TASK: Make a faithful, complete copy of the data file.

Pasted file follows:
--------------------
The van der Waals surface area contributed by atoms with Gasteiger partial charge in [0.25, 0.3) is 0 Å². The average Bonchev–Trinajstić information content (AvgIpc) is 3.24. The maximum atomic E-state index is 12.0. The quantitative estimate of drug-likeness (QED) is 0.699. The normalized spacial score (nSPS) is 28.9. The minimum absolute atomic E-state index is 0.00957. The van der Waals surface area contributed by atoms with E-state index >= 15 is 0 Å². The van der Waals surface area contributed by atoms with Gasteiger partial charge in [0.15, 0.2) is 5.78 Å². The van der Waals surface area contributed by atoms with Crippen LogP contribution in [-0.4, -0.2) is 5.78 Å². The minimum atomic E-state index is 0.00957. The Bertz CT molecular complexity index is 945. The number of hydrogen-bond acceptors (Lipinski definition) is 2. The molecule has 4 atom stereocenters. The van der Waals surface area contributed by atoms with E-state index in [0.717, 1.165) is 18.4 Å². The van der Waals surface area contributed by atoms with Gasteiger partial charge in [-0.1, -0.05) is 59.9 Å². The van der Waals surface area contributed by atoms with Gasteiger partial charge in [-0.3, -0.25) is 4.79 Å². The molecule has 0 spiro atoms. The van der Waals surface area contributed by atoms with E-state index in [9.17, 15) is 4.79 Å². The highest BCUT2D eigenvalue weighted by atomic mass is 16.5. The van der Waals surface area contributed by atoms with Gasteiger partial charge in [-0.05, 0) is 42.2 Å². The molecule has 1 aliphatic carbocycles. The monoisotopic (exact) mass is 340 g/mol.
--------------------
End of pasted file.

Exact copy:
The van der Waals surface area contributed by atoms with Gasteiger partial charge in [0.25, 0.3) is 0 Å². The average Bonchev–Trinajstić information content (AvgIpc) is 3.24. The maximum atomic E-state index is 12.0. The quantitative estimate of drug-likeness (QED) is 0.699. The normalized spacial score (nSPS) is 28.9. The minimum absolute atomic E-state index is 0.00957. The van der Waals surface area contributed by atoms with E-state index >= 15 is 0 Å². The van der Waals surface area contributed by atoms with Gasteiger partial charge in [0.15, 0.2) is 5.78 Å². The van der Waals surface area contributed by atoms with Crippen LogP contribution in [-0.4, -0.2) is 5.78 Å². The minimum atomic E-state index is 0.00957. The Bertz CT molecular complexity index is 945. The number of hydrogen-bond acceptors (Lipinski definition) is 2. The molecule has 4 atom stereocenters. The van der Waals surface area contributed by atoms with E-state index in [0.717, 1.165) is 18.4 Å². The van der Waals surface area contributed by atoms with Gasteiger partial charge in [-0.1, -0.05) is 59.9 Å². The van der Waals surface area contributed by atoms with Gasteiger partial charge in [-0.3, -0.25) is 4.79 Å². The molecule has 0 spiro atoms. The van der Waals surface area contributed by atoms with E-state index in [9.17, 15) is 4.79 Å². The highest BCUT2D eigenvalue weighted by atomic mass is 16.5. The van der Waals surface area contributed by atoms with Gasteiger partial charge in [-0.05, 0) is 42.2 Å². The molecule has 1 aliphatic carbocycles. The monoisotopic (exact) mass is 340 g/mol.